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Cara Buckley’s New York Times profile of Warren Beatty, “Warren Beatty Wants Six Hours of Your Time. Or More.,” is over 1,700 words long, but fewer than 300 (about 16 percent) of those words are actually spoken by Beatty. The 79-year-old actor, who’s shilling his upcoming Howard Hughes movie, Rules Don’t Apply (“Stop calling it a Howard Hughes movie!” says Beatty), is far from taciturn—Buckley reports that their interview stretched over six hours (hence the name of the piece). Beatty, however, is reluctant to say anything particularly vivid on record, thus tasking Buckley with having to produce what is essentially an advanced write-around.

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She accomplishes this with aplomb. Her resulting piece is more insightful and entertaining than your standard profile that overflows with celebrity bullshit. She writes:

We also spent two hours talking before he consented to being recorded. Inquisitive and engaging, Mr. Beatty said he wanted to get to know me. But when he finally did go on the record, the colorful tales vanished, the free-flowing chat dried up, and his speech became so tortuously stilted that I had to ask why he was suddenly talking like a robot. “If you think I am being careful, you are correct,” he said in a slow drip.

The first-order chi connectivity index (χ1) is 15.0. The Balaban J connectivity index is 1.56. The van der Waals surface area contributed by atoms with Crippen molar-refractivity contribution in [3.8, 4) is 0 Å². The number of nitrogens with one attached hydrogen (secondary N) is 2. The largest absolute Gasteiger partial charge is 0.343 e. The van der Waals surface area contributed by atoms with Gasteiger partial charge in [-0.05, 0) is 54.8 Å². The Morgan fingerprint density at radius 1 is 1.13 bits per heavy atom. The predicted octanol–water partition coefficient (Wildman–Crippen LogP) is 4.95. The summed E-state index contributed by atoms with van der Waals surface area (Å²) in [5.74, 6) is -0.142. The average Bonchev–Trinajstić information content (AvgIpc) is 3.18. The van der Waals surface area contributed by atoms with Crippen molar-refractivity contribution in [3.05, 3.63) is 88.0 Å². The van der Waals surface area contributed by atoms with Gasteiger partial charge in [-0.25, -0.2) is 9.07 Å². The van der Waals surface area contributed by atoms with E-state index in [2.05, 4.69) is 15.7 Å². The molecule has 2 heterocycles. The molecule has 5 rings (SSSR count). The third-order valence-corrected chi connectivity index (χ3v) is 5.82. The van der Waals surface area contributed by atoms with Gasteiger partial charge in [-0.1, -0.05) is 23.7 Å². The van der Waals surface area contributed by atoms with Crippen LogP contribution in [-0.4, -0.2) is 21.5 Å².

Then there were the pauses, some so long that I wondered if he had forgotten the question. He would start a word, then stop, then start again, then sigh. The silence yawned. Planes passed overhead. This seems to be his way: Interviewers have been noting these peculiarities for decades.

Great piece, go read it. Just in case you need more incentive, luxuriate in this utterly bizarre introductory anecdote that occurred during a press screening of Rules Don’t Apply that Buckley attended (Beatty also showed up unannounced):

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Halfway through the film, nature called, and as I sprinted past Mr. Beatty, who was still in the lounge, he beckoned me to his side. His hair has silvered, and he walks with the hint of a stoop, but his grin and manner were impish. Had it really been necessary to miss a minute of his movie? Could I come to the next screening to see it in its entirety? “I am very close to someone who has the same bathroom issues as you,” he said in a stage whisper. It was a little strange, a little awkward and I felt a little charmed and also somewhat captive.

He sounds like somebody who’s definitely worth profiling.